SARASOTA, Fla. – I'd never met Dan Duquette before Thursday.
It's probably not that unusual, as I've covered baseball for a couple decades and Dan has spent at least that long avoiding inquisitive types like me.
He was walking with a woman and a little boy, whom I later learned were his girlfriend and her son, and said he had to escort them somewhere and that he'd be back. I figured that would be the last I'd see of Dan for another couple decades.
Five minutes later, however, he'd returned, wearing a white golf shirt maybe a little too snug, black pants that dangled an inch too high over his running shoes, delicate eyeglasses, and around his neck a rectangular credential that told the volunteers it was OK that he stood there.
With something between a smile and grimace the Baltimore Orioles' general manager shook my hand, not too firm and not too limp, and we leaned against a wall behind the plate at rejuvenated Ed Smith Stadium. For a few seconds we watched a spring game stagger past.
I pointed to the young man in the batter's box.
"You know about Evan Gattis?" I asked, already desperate for conversation.
Gattis is the Atlanta Braves catcher who took four years away from the game to search for lasting inner peace and the occasional decent high. He's 25 now and committed to baseball, having found himself – or at least not utterly lost himself – out there in the meantime.
He, of course, has his own problems. He's trying to find not just one person, but a whole freakin' team. Out of the game as we know it for nearly a decade, or about since his former Boston Red Sox transitioned from pathetic to insufferable, Dan was the last man standing when Orioles owner Peter Angelos went looking for a new GM. If this isn't the worst job in baseball, it ranks right there with Frank McCourt's accountant, and it's certainly the most thankless.
Dan was kicked out of Boston with a reputation for being unapproachable and humorless, and returned in Baltimore with a promise to at least try to be more communicative. At this point, Orioles fans would parade a cigar store Indian down Eutaw Street if he delivered the next Jim Palmer and a winning record, and Dan no doubt understands that, but still he was going to give this whole personality thing a shot.
So, he followed along on the Gattis story, nodding at the key parts and glancing over at the big kid in the batter's box who'd left baseball in his young prime and came back only when he was satisfied he'd discovered what there was to discover, or come close enough.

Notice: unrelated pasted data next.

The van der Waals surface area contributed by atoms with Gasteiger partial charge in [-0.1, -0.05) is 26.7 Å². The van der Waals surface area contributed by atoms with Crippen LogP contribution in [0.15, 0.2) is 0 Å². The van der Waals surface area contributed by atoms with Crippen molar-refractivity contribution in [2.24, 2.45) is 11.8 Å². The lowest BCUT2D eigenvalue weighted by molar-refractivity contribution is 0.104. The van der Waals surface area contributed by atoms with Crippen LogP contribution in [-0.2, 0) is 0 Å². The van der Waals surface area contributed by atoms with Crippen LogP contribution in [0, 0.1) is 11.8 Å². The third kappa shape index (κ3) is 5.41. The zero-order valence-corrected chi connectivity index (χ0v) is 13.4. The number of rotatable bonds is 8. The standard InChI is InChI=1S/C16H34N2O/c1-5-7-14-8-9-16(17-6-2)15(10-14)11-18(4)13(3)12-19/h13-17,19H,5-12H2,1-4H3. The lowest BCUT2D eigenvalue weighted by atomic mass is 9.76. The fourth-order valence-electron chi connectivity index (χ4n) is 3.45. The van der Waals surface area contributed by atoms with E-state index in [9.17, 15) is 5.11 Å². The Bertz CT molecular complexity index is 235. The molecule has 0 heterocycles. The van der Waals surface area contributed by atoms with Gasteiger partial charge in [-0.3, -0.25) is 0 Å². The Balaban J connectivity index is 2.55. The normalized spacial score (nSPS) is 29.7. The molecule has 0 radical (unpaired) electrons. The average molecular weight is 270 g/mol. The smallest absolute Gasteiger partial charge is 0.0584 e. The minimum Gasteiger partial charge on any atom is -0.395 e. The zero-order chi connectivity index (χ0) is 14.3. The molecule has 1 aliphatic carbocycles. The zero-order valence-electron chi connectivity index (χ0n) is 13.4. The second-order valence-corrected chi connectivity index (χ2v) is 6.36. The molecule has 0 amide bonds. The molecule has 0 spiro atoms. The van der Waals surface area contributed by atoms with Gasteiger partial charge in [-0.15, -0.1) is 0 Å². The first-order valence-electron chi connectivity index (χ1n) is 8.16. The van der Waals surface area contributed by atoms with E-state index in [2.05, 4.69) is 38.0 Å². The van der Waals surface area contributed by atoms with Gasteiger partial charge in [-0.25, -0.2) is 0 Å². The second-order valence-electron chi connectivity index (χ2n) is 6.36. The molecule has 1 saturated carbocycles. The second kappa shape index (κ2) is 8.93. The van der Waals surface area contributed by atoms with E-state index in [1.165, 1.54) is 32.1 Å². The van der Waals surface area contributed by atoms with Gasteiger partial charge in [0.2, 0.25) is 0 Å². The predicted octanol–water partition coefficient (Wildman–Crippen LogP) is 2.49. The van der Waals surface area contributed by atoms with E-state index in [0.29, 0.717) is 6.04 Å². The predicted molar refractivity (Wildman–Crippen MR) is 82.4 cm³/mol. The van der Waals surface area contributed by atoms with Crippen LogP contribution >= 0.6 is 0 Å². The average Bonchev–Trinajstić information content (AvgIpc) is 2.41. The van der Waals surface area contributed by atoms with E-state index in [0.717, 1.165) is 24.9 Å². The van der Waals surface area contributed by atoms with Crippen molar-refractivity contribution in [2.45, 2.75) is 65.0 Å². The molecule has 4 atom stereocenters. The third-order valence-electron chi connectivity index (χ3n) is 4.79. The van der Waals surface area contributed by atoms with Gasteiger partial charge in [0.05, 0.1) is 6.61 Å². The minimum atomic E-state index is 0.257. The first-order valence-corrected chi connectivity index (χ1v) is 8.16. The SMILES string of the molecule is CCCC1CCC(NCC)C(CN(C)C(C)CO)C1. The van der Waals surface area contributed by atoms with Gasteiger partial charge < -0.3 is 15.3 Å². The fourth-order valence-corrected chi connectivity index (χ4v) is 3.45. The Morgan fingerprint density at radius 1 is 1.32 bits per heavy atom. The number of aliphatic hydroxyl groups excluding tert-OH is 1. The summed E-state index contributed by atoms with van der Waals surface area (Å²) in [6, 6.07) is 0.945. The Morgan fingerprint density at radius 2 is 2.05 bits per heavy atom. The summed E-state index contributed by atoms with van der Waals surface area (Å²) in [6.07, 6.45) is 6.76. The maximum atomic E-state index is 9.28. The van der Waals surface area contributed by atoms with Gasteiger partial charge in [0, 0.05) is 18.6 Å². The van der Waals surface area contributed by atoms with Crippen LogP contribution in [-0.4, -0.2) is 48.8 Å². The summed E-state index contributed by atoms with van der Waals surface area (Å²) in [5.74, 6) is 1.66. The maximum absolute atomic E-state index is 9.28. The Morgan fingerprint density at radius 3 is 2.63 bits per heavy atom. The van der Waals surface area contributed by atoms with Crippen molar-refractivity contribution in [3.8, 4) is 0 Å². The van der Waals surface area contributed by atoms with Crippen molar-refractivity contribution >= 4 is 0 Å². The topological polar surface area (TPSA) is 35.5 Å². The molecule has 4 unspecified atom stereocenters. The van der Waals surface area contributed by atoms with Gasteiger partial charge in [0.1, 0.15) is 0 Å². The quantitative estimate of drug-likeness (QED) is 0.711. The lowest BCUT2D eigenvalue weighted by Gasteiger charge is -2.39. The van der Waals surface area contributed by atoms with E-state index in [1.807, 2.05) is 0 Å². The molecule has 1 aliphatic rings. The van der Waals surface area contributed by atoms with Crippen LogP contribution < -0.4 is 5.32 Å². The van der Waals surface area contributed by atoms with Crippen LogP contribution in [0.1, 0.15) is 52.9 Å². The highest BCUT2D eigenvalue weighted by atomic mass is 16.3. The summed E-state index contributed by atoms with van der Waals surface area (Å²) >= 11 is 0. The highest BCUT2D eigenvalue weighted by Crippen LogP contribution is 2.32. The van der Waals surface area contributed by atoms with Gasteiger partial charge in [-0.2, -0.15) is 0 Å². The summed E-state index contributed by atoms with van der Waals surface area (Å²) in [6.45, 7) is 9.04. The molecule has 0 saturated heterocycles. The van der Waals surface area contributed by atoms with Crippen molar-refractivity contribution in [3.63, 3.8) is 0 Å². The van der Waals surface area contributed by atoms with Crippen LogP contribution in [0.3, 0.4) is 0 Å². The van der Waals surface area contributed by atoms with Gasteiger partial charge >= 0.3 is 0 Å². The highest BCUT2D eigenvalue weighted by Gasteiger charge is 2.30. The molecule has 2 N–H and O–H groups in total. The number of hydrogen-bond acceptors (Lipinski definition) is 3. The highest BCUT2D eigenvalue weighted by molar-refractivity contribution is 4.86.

The guy next to me, Duquette, had gone off and helped found the Israeli Baseball League during his big-league exile.
When I was done, for a moment Dan simply stared out at the field. As I searched for something else to say, he smiled.
"I'd find spiritual enlightenment," he said, "with a couple 20-game winners."
Ah, the ultimate self, the Zen of O, meets the worst pitching staff in the American League and the man charged with making something of it.
This, more than Dan revealing his inner Joe Maddon, is clearly what must drive the man. These jobs become available because the last guy left the organization with the league's 14th-ranked ERA, the 14th-ranked WHIP, the 14th-ranked almost anything to do with pitching, and a bullpen that threw nearly 40 more innings than any in the game.
That, and a string of losing – and mostly dreadful – seasons that has reached, yes, 14.
The good jobs don't open up often, and the hot candidates don't chase the career-killer jobs, which left the Orioles and Dan to fall into each other's arms, presenting Dan with a bunch of pitchers – most of them young – with a lot to prove in the AL East.
As manager Buck Showalter said, "We didn't get where we got overnight."
A steady decline has left them overmatched in the division, in which they've finished last every season since 2008. They have, however, improved from 64 to 66 to 69 wins in the past three seasons, a pace that will have them competitive about the time Stonehenge topples over.
"It's not nearly as complicated as people make it out to be," Showalter said.
Still, the job is huge. The likelihood of getting it done, beyond minor improvement, is not. But, they have to start somewhere, and they have to believe in what people call "the process," which is the act of learning to pitch in the major leagues, usually through mediocrity at best and failure at worst.
Dan shrugged. These are guys the organization believes in, or is trying to. The rest is up to them. While the alternative is devastating, it's not like the Orioles haven't lived with devastating for some time now.
For him, it's good enough that he can give it a try, that he can work to make it work.
[ Hot Stove Daily: Baseball dead ends in Baltimore ]
"I'm gratified for the opportunity and I'm enjoying seeing a lot of people I hadn't seen for a while," he said. "It's good to be back in the swing of things."
I asked if anything had changed since those Red Sox days.
"The game's more global," he said. "Players are bigger. They get paid more money. But, you know, it's still the same game."
And the path to true enlightenment still cuts across the pitcher's mound.
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